Online Courses (English)
This just in:

State PCS

Daily Updates

Indian Economy

Forex Reserves

  • 02 May 2020
  • 4 min read

Why in News

According to the recent data from the Reserve Bank of India, India’s Foreign Exchange (Forex) reserves declined by $113 million to $479.45 billion in the week to 24 April, 2020 due to a fall in foreign currency assets.

Key Points

  • Changes in forex reserves holdings.
    • The foreign currency assets (FCAs) decreased by $321 million to $441.56 billion.
    • Gold reserves rose by $221 million to $32.901 billion.
    • The special drawing rights with the International Monetary Fund (IMF) fell by $6 million to $1.42 billion.
    • The country’s reserve position with the IMF also was down by $8 million to $3.57 billion.
  • Earlier, the reserve had touched a life-time high of $487.23 billion in the week ended by 6 March, 2020.
  • During 2019-20, the country’s foreign exchange reserves rose by almost $62 billion.

Foreign Exchange Reserves

  • Foreign exchange reserves are assets held on reserve by a central bank in foreign currencies, which can include bonds, treasury bills and other government securities.
    • It needs to be noted that most foreign exchange reserves are held in U.S. dollars.
  • These assets serve many purposes but are most significantly held to ensure that the central bank has backup funds if the national currency rapidly devalues or becomes altogether insolvent.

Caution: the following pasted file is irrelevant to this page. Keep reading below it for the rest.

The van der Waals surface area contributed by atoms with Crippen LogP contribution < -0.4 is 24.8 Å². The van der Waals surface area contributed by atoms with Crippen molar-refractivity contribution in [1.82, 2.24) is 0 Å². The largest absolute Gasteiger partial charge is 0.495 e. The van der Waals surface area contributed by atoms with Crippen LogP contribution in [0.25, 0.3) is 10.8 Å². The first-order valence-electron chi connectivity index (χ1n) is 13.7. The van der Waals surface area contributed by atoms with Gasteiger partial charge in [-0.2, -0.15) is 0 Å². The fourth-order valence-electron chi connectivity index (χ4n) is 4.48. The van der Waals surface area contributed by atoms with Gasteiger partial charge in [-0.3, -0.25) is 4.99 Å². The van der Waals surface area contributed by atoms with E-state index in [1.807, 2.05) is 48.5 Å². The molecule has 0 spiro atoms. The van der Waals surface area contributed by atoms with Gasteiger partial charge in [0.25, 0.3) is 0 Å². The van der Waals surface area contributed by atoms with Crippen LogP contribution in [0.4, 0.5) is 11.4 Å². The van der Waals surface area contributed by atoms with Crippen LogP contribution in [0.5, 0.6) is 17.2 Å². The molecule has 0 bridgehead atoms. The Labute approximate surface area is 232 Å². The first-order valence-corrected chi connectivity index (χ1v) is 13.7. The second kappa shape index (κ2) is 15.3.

• India’s Forex Reserve include:

Foreign Currency Assets (FCA)

  • FCAs are assets that are valued based on a currency other than the country's own currency.
  • FCA is the largest component of the forex reserve. It is expressed in dollar terms.
  • The FCAs include the effect of appreciation or depreciation of non-US units like the euro, pound and yen held in the foreign exchange reserves.

Special drawing rights (SDR)

  • The SDR is an international reserve asset, created by the IMF in 1969 to supplement its member countries’ official reserves.
  • The SDR is neither a currency nor a claim on the IMF. Rather, it is a potential claim on the freely usable currencies of IMF members. SDRs can be exchanged for these currencies.
  • The value of the SDR is calculated from a weighted basket of major currencies, including the U.S. dollar, the euro, Japanese yen, Chinese yuan, and British pound.
  • The interest rate on SDRs or (SDRi) is the interest paid to members on their SDR holdings.

Reserve Position in the International Monetary Fund

  • A reserve tranche position implies a portion of the required quota of currency each member country must provide to the International Monetary Fund (IMF) that can be utilized for its own purposes.
  • The reserve tranche is basically an emergency account that IMF members can access at any time without agreeing to conditions or paying a service fee.

Source: IE

SMS Alerts

Please login or register to view note list


Please login or register to list article as bookmarked


Please login or register to make your note


Please login or register to list article as progressed


Please login or register to list article as bookmarked